For over a year now, Prof. Charles Flagg and his research team from SOMAS (The Stony Brook School of Marine and Atmospheric Sciences) have been monitoring the breach of Fire Island at Bellport Bay, also known as The New Inlet, or The Old Inlet, since from the late 1700’s until 1826 there was a navigable inlet near this location.
This report, their tenth, available here Inlet_Report_10 in its entirety, discusses both how the breach has evolved and mutated, while remaining stable over all in terms of its flow and its influence on water quality in The Great South Bay. Bellport Bay — and not much more than that — continues to benefit greatly from the influx of fresh clean ocean water and the outflow of nitrogen rich, oxygen depleted water.
So as we come to the end of 2013, what is SOMAS’ assessment of the breach?
At this point the inlet has survived winter storms and summer doldrums – neither getting so large as to irrevocably change the character of Great South Bay nor filling with sand and closing on its own. The breach seems to have developed into a small, semi-stable inlet that has not endangered the nearby communities while it has markedly reduced the residence time of the waters within the relatively remote Bellport Bay area. (Remote in the sense of being far from Fire Island Inlet.) The improvement in water quality is quite evident in this eastern region and there are now fish species and sizes that have not been seen here in decades. It is much too early to say that the ecology of the area has recovered, it will take years for the sea grass beds and hard clams to re-establish themselves. And it is important to keep an eye on this evolving system, as we and others are doing, to support science-based decision-making. But it does appear at this point that the gamble the Park Service made by leaving open the breach in the wilderness area, has paid off.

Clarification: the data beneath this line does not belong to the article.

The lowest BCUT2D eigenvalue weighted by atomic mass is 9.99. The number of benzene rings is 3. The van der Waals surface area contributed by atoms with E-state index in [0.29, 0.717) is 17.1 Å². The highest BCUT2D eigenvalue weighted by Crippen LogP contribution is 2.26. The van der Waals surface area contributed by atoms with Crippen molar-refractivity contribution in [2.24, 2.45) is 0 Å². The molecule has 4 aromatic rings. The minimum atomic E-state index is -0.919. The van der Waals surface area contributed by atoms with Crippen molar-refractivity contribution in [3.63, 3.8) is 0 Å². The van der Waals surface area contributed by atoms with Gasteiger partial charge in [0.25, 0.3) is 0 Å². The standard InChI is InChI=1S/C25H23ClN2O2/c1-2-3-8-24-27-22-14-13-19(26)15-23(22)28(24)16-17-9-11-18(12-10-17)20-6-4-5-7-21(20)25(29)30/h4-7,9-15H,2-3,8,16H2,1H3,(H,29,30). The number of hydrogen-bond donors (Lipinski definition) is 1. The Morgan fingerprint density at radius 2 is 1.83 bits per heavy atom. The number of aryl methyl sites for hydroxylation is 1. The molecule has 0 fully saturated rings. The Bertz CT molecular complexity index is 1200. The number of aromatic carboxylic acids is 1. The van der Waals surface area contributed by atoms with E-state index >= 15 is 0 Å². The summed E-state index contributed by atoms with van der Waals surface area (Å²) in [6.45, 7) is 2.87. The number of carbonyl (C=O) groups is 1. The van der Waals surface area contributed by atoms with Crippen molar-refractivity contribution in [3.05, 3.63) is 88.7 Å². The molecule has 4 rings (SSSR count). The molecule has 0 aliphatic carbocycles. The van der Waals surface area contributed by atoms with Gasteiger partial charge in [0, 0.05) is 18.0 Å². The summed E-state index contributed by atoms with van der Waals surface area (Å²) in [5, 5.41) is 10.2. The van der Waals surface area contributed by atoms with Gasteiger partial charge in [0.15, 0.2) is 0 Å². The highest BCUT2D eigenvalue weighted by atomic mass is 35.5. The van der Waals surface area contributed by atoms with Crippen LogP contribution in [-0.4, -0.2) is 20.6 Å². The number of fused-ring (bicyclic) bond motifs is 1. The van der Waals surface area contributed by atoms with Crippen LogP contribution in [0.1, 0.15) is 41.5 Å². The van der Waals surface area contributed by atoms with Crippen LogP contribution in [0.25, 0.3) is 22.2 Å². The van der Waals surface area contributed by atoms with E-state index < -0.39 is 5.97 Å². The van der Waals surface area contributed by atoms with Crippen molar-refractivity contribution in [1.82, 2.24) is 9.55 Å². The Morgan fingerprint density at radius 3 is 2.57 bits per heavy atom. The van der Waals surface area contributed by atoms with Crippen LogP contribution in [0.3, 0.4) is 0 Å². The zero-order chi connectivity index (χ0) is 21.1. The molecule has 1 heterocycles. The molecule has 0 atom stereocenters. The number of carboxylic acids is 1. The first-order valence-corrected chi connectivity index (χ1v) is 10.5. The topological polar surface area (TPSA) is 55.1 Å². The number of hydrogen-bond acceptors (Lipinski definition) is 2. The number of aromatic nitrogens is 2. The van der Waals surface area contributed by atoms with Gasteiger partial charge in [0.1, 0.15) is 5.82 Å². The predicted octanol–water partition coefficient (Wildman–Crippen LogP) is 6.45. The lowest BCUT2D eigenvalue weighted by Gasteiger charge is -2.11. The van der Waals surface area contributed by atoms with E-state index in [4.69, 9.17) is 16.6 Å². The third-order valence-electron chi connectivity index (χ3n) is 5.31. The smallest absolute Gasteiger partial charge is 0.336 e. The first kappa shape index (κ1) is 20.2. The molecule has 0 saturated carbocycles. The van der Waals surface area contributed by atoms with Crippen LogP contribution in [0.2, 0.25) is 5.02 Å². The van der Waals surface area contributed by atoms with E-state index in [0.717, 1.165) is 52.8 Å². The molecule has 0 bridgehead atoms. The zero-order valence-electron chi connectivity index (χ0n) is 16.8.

In other words, the breach has been an unalloyed boon to Bellport Bay, but it will take time to see its full environmental benefit for the area.
Given our experience here, maybe what The Great South Bay REALLY needs is more inlets, especially in the western part, where the algal blooms have really taken their toll.